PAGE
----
More than that, though, I have come to realize that despite all the smoke and mirrors of the Opening Ceremony and the pretense that sports is somehow aloof from the realities of life the games are something of a shameful event. Here we had an Olympics held in a country that has a dreadful record of human rights and we are all supposed to pretend that things are hunky dory. I cannot and will not forget the number of dissidents China has locked up, its treatment of the Tibet issue and its shameless contempt for international law as witnessed by its collaboration with the authorities in Sudan. Patting them on the back and saying “what a well coordinated show” hardly serves any useful purpose. Even beyond that the Beijing Olympics lacked anything resembling the exuberance of previous games. The danger of hosting the games in a totalitarian state is that the fun factor is excised and all you are left with is a display of pyrotechnic efficiency. Can’t blame the Chinese completely though, they are just being themselves it is the IOC that is to blame for ignoring the obvious and pretending all is great while heading back to Zurich or wherever with their lucre jingling in their pockets
As a Caribbean native I am happy the region has won so many medals especially given our small population but i find it hard to cheer too much for Jamaica. Firstly, logic tells me that other people running fast is no reflection on me so it doesn’t make an iota of difference how fast they run as my running will stay the same. The concept of a nation celebrating because a sports team has achieved something will never click in my brain. Is it supposed to mean that if Jamaica or ..i dunno..Sweden had a national run-off Jamaica would win? I doubt it. Even if they did what difference would it make in the scheme of things? I am also aware that Jamaica’s dismal record of human rights especially when it comes to gay people is hardly worth celebrating. Like China I am not willing to get all starry eyed because they won a sprint or two and forget the reality of what a percentage of their population has to face every day. It was only a couple of years ago that they won this unenviable title.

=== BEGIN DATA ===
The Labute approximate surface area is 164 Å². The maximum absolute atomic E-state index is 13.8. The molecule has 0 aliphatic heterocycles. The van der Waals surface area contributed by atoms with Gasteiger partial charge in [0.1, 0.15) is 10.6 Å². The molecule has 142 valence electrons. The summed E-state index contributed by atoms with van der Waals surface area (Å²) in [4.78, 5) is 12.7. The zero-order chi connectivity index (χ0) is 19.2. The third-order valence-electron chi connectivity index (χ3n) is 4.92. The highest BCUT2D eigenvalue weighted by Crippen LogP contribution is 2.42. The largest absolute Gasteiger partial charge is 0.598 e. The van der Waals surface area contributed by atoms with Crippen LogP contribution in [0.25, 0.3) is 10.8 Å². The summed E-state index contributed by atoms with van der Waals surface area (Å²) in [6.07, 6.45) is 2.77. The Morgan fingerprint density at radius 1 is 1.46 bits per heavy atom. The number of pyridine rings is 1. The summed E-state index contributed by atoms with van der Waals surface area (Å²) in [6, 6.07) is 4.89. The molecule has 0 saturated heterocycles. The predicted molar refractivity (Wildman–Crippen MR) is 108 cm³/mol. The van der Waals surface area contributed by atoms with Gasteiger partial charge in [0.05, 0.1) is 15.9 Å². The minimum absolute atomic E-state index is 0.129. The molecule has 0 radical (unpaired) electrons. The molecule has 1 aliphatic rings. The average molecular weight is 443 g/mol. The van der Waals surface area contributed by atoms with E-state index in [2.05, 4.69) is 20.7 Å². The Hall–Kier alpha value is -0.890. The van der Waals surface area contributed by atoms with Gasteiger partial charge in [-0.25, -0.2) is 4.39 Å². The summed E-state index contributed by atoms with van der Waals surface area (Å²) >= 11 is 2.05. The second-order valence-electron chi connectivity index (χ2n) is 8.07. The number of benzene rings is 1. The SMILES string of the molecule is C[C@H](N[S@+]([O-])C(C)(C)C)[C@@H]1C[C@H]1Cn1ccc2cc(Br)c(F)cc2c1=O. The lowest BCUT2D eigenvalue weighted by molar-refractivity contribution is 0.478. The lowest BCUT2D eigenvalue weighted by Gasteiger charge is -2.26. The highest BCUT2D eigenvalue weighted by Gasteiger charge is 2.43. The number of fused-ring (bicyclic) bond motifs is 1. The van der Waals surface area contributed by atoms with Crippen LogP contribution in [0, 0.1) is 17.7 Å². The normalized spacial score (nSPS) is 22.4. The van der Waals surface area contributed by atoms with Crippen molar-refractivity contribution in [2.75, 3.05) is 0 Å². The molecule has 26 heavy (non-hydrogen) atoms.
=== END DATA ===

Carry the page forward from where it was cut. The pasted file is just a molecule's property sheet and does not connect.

Yes, it is nice to stop and think about the nebulous notion of a brotherhood of man but in my book it should never be at the expense of reality. I am, however, willing to entertain the idea that i am just out of step with 99.9% of humanity.
August 23, 2008
It rained today and by rain I do not mean a few piddling drops of dampness but a full-fledged rainstorm that would lead anyone to drag out their nearest cubit measuring stick and start thinking about livestock. The cause of this day long deluge is a system moving slightly to the North of us that might or might not turn into a depression and then a hurricane. No stranger to tropical depressions ( or temperate ones for that matter) myself I can just enjoy the sound of rain on the tin roofs and thunder reverberating off the shrouded Northern Range.
Trinidadians are able to party till they literally drop and consume alcohol at levels that would have a Russian wrestler reeling but when it comes to weather they are a particularly effete lot. While North Americans and even Europeans will slog to work through metres of snow and sleet Trinis get quite weak when faced with even a slight dampness in the air They will call in sick or late to work, complain of ague and generally mope about. If they happen to be at work during a rainfall there will be early sniffling and a request to leave work early with dire mutterings along the lines of “see you tomorrow..depending on my health…I got wet…so you never know”.